June is Acne Awareness Month, and new guidelines from the American Academy of Dermatology plus an influx of new treatments are changing the way doctors address acne. An expert weighs in.

What has been the most exciting development in acne treatment in the past decade?

“The emergence of various laser, light, and radiofrequency (RF) devices has added a significant number of new options to our repertoire of treatments. The use of in-office and now at-home blue light devices was the first large step. The use of intense pulsed light (IPL) and pulsed dye laser (PDL) followed, aiming at reducing erythematous lesions, with success.

Recently, RF devices turned out to be an effective option for both the inflammatory as well as the scarring components of acne in the same treatment setting.

Energy-based devices are a highly successful and desirable treatment. Unlike isotretinoin, there are no potential systemic side effect to the treatments. Unlike antibiotics and other oral medications like spironolactone, there is no problem of flare-ups once the medication is stopped (and many practitioners keep young patients on them for prolonged periods). Knowing the devices well and using them safely can get rid of even severe cystic, inflammatory acne in about six monthly treatments or so. For mild cases, home devices with blue light with or without infrared light can be utilized. This will cut down on flare ups and frequent visits to the dermatologist. 

In terms of topical treatments, my favorite in the past few years has been Aczone (topical dapsone), now available in 7.5% for once-a-day use. Recent scientific evidence points to the fact that acne is a condition of subclinical inflammation not only in the effected areas but also in normal appearing skin. Hence, the use of topicals and the extension of treatments to an entire area (not just spots) makes a lot of sense.”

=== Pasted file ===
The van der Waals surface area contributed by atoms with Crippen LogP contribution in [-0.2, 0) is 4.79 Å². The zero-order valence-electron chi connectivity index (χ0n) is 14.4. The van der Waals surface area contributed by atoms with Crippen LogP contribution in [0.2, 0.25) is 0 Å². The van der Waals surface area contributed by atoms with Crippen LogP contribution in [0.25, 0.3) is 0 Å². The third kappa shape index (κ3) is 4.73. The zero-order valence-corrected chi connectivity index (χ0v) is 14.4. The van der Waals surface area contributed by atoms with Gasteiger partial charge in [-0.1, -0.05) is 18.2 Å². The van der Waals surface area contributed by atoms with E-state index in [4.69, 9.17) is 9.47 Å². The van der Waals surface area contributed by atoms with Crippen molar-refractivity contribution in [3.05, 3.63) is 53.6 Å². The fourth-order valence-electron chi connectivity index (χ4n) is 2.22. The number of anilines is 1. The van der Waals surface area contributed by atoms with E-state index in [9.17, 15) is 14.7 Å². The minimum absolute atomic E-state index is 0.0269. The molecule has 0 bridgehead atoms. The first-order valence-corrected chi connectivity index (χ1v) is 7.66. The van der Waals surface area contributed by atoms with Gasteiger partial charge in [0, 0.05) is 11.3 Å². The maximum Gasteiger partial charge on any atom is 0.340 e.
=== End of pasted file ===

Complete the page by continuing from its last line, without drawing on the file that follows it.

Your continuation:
How do you devise a treatment protocol?

“There are different approaches for mild, moderate, or severe acne. I always aim to use the least amount of topicals with the most therapeutic effect. For mild acne, a retinoid with or without added benzoyl peroxide (like Epiduo) is helpful. For more extensive cases, adding Aczone helps both the red lesions, and as recently evidenced in clinical trials for the 7.5% gel, also the comedonal lesions. At times, I couple it with tazarotene or tretinoin for added benefit.  I try not to have patients use more than two agents daily. I do advise them not to moisturize too aggressively as acne prone skin makes excess oil as it is.”

Is compliance the main barrier to successful acne treatment?

“Compliance is certainly an issue. Trying to create easy-to-follow treatment protocols is key. I explain to my patients that they should think of acne topicals the same way that they think of brushing their teeth—both are a part of their daily routine. I also preach patience as a virtue and emphasize that they must give the treatment some time to work.”

Do you prescribe isotretonin?

“I used to prescribe isotretinoin a lot. Over the years, I have realized that my laser patients have experienced no recurrences of acne once done with the series of treatments. This was not the case for isotretinoin, where patients often relapsed and ended up with a second, and at times, even a third course of the medication. I still talk to my patients with severe acne about isotretinoin, and if they prefer to pursue that course, I refer them to a dermatologist who prescribes it.” n

Judith Hellman, MD is a dermatologist in private practice in New York City. She is currently an associate professor in the Department of Dermatology at Mount Sinai Medical Center.